8. Phylis, would you by any chance be willing to review my book on Amazon? If so, I would be appreciative. Good press can only help. If you’d rather not, that’s fine, too.

    Comment by Maggie — May 20, 2011 @ 4:14 AM

    • I don’t know what I did wrong, but they said “Your review was not accepted because we only allow each customer to write one review of each product set. An example of a product set is the collection of all editions of a book: hardcover, paperback, and audiobook. If you’d like, you can edit your existing review.” :-(

      Comment by Phylis Feiner Johnson — May 20, 2011 @ 2:50 PM

      • ??? Hmmm…still not sure what this means. But thank you so much for trying. Would Borders or Barnes and Noble, perhaps, be easier? I know you have to have an account in order to review for BN, but the same is not true of Borders. Thanks again. You’re really an advocate.

        Comment by Maggie — May 20, 2011 @ 3:10 PM

  9. It’s there, it’s there! You are one FINE (FEIN) person, Phylis, and tears came into my eyes when I read your carefully-worded review. It humbled me, and I can’t thank you enough for your kind words. Thank you for all you do to advocate for all of us. I’m so glad I found your blog.

    Comment by Maggie — May 20, 2011 @ 5:45 PM

  10. This is for Jenn, who said she went to Border’s to get my book, BROKEN CONSCIOUSNESS, but they didn’t have it. I’m sorry you made the trip out, Jenn. My book is only available online, and you can order it through the publisher, iuniverse, or through Amazon, Barnes and Noble, or Borders (online). I hope you will try again. Thank you for being interested.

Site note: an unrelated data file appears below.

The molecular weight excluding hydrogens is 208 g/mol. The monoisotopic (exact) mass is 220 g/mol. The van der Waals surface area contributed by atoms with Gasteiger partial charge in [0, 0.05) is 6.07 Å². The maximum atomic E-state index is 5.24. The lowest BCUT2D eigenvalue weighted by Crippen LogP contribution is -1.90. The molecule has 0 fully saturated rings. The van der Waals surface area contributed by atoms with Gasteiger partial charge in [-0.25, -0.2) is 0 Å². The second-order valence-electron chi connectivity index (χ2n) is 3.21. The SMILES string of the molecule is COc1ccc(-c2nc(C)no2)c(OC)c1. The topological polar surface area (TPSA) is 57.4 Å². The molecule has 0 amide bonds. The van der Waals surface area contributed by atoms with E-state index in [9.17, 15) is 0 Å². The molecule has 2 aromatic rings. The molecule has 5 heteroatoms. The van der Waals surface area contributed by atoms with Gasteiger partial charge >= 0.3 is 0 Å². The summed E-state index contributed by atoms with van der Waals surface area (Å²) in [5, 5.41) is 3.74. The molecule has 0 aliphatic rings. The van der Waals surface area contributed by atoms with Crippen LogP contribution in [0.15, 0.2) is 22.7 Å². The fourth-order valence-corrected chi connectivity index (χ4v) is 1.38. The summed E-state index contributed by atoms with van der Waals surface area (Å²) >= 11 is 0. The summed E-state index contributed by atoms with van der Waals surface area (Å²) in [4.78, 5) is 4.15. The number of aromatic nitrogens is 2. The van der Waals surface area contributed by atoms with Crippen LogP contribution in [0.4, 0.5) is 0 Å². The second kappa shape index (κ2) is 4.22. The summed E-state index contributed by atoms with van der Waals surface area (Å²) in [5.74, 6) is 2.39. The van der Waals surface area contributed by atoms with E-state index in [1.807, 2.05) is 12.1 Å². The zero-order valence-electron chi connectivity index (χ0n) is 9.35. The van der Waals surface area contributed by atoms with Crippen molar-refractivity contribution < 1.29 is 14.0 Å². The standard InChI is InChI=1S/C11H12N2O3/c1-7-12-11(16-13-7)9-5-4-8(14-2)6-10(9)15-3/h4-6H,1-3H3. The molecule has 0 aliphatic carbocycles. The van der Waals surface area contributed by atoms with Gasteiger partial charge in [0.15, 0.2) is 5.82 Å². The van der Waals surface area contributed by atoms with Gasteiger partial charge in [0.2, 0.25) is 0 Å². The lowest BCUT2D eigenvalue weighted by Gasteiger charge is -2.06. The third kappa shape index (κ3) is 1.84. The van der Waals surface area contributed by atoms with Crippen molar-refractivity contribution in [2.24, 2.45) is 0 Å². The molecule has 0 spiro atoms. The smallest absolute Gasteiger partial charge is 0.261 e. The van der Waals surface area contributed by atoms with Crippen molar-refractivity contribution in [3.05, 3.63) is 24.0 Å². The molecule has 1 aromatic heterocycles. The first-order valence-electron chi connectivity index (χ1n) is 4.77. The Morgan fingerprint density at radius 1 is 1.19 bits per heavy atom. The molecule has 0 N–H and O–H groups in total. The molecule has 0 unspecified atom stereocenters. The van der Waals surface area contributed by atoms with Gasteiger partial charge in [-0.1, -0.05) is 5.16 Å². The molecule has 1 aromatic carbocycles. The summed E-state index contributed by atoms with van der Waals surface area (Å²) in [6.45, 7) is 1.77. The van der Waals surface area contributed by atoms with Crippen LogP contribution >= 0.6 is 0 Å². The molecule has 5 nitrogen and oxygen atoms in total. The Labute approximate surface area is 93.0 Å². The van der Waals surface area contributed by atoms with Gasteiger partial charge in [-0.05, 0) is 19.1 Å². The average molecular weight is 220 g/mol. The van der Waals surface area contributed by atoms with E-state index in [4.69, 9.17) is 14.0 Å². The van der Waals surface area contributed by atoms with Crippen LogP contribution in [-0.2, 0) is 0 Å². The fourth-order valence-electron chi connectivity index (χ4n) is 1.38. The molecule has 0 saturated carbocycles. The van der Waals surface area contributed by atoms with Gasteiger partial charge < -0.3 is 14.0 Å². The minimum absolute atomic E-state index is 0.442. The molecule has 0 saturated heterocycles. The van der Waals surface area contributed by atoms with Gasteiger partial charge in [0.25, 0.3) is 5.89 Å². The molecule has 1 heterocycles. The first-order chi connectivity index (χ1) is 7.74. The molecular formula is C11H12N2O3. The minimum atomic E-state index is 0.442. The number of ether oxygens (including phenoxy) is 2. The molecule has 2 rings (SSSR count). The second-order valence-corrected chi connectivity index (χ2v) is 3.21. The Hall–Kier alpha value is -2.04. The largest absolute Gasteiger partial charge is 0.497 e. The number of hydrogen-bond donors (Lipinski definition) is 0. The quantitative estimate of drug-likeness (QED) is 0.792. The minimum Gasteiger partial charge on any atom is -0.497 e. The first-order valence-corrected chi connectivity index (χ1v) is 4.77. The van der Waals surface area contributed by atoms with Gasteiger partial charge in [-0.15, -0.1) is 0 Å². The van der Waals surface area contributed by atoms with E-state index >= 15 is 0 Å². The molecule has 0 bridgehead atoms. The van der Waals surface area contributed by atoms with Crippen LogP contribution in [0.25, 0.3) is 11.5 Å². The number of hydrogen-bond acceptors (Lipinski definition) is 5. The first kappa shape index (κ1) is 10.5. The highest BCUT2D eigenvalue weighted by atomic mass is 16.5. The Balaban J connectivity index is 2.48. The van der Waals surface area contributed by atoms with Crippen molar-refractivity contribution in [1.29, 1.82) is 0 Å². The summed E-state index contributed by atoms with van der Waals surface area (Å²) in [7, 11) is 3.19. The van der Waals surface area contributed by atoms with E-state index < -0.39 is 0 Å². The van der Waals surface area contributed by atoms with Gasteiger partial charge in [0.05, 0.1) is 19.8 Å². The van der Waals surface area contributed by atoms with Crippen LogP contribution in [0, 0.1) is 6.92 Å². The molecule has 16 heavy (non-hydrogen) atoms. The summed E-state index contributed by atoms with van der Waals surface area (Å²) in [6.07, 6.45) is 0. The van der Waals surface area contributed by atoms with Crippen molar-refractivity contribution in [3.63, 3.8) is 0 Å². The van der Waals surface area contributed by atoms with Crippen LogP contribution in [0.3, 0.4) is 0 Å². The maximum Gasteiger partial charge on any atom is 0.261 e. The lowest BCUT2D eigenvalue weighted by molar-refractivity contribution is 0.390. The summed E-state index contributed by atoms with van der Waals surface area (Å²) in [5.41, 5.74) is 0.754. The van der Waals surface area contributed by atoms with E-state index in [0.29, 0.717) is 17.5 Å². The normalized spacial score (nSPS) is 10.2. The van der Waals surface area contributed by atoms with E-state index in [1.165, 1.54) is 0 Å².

I couldn’t reply to her on her own blog, so hope she’ll see this.
    Today I am feeling very seizure-prone and about to go back to bed. I don’t like this feeling. It’s been almost 5 1/2 years, and I don’t want another seizure.
    Have a good day, everyone.

    Comment by Maggie — May 22, 2011 @ 3:37 PM

  11. You can always send a message to her Facebook page, AFTER you go back to bed and get some rest.

    Take good care of yourself and stave off that seizure!!!

    Comment by Phylis Feiner Johnson — May 22, 2011 @ 6:13 PM

  12. I rested, am still tired, but don’t feel as bad. Staving, staving, as my mom would have said!

    Comment by Maggie — May 22, 2011 @ 7:09 PM

  13. I am the Librarian of the Epilepsy Foundation Victoria, Australia. Yes indeed you have listed 25 of the best books, all of which we have in our Library.
    I have a number of other books which you could add to your list- particularly for children. If you have a look at our Website


    you will find near the bottom of the page a link to recent additions to the Library- which includes a number of children’s books and titles for non-professionals and another link to the Library Catalog. I hope to have a list of recommended reading for children added very soon- we are currently redesigning our website.

    We sell a few of the books through the Shop link at the top of the Foundation’s Home Page.
    regards to all,

    Pauline Brockett

    Comment by Pauline Brockett — October 25, 2011 @ 12:23 PM

  14. Thanks a zillion Pauline! Are there any books in particular you would recommend?

    Comment by Phylis Feiner Johnson — October 25, 2011 @ 12:53 PM